Clothes store Flannels in Leicester was hit by an animal rights protest on 16 May 2021. The chain is no stranger to protests thanks to its ongoing sales of real fur. But this one was held by just one woman, and she forced the store to shut early.
“Make the connection”
Trading at Flannels in Leicester was disrupted for a day on 16 May after the woman stood outside the store wearing a lab coat smeared with fake blood. The woman, who told Phoenix Media Co-op her name is Bethany, held two placards highlighting the ongoing sale of real fur clothing such as Canada Goose by Flannels.
Bethany told Phoenix Media Co-op that she and other activists had targeted different shops in the city earlier in the day. But after the others went home, she said she decided to “go and tackle Flannels” by herself.
Asked why she chose Flannels, Bethany said:
People buy [their products] but no one realises the torture behind those products. It’s real animal fur. They’ve been tortured and murdered. … Sometimes the public needs informing about what they’re wearing, and sometimes that can make the connection in their head about how wrong it is to exploit and abuse animals.
Although a law banning fur farming in the UK was passed in 2000, the sale of fur remains unrestricted. As a result, fur has seen a steady resurgence in UK fashion. Creatures farmed for their fur include rabbit, mink and fox. And animal rights organisation Animal Aid says that “over half of all the mink and foxes killed for their fur come from… the European Union”.
Day of disruption
Bethany said she was “quite surprised” by the reaction of one member of staff. She said the man made comments such as “you pathetic little girl”, insulted her personal appearance, and invaded her personal space. The store also called the police. But Bethany said the police did little except stand by and, at one point, threaten to arrest her for filming the officers.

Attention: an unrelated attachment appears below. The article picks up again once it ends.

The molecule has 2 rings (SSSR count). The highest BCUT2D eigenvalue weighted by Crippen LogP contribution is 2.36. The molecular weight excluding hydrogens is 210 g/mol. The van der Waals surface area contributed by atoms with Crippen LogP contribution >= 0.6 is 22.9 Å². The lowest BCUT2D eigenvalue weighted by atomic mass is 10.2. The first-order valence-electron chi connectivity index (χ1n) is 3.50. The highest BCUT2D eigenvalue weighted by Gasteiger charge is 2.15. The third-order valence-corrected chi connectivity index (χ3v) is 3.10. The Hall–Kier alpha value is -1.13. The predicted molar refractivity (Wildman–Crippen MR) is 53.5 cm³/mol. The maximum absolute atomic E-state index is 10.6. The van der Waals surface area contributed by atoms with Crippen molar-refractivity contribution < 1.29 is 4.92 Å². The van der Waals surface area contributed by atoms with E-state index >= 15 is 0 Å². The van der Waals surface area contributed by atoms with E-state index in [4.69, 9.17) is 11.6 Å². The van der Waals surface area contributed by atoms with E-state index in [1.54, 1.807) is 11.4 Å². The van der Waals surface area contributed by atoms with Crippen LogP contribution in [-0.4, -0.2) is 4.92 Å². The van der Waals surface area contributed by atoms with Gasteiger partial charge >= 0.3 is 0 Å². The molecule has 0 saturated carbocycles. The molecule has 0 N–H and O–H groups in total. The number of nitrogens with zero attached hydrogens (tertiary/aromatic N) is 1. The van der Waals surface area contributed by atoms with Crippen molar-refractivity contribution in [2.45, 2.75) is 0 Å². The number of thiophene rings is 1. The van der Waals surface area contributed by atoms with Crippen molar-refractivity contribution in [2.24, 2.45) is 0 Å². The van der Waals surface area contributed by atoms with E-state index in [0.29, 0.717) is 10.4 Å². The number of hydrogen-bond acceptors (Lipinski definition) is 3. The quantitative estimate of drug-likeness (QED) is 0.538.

Bethany said the store took drastic measures because of her protest:
They started putting the shutters down, and then they locked the doors as well. … They had to keep locking and unlocking it every time someone wanted to come in or out. People in the end just gave up, and I think the shop did as well.
Ultimately, Flannels closed early on the day. And as a result, Bethany said she believes the protest was worthwhile because it disrupted the chain’s takings for the day.
Fighting until the end
The Fur Farming (Prohibition) Act 2000 came into effect after decades of direct action. Efforts to inform people about shops selling fur were organised by above-ground groups such as Respect for Animals. Meanwhile, underground networks such as the Animal Liberation Front actively freed animals from farms. Despite this, Humane Society International UK says there’s been more than £800m worth of fur imports to Britain since the ban.
The government published its post-Brexit animal welfare action plan on 12 May. Although it was rumoured the plan may contain a ban on fur sales, that wasn’t in the document. So until the sick fur industry is pushed out of the UK permanently, protests such as Bethany’s will remain essential. And she showed how it can take just one person to make an impact.
Main image used with permission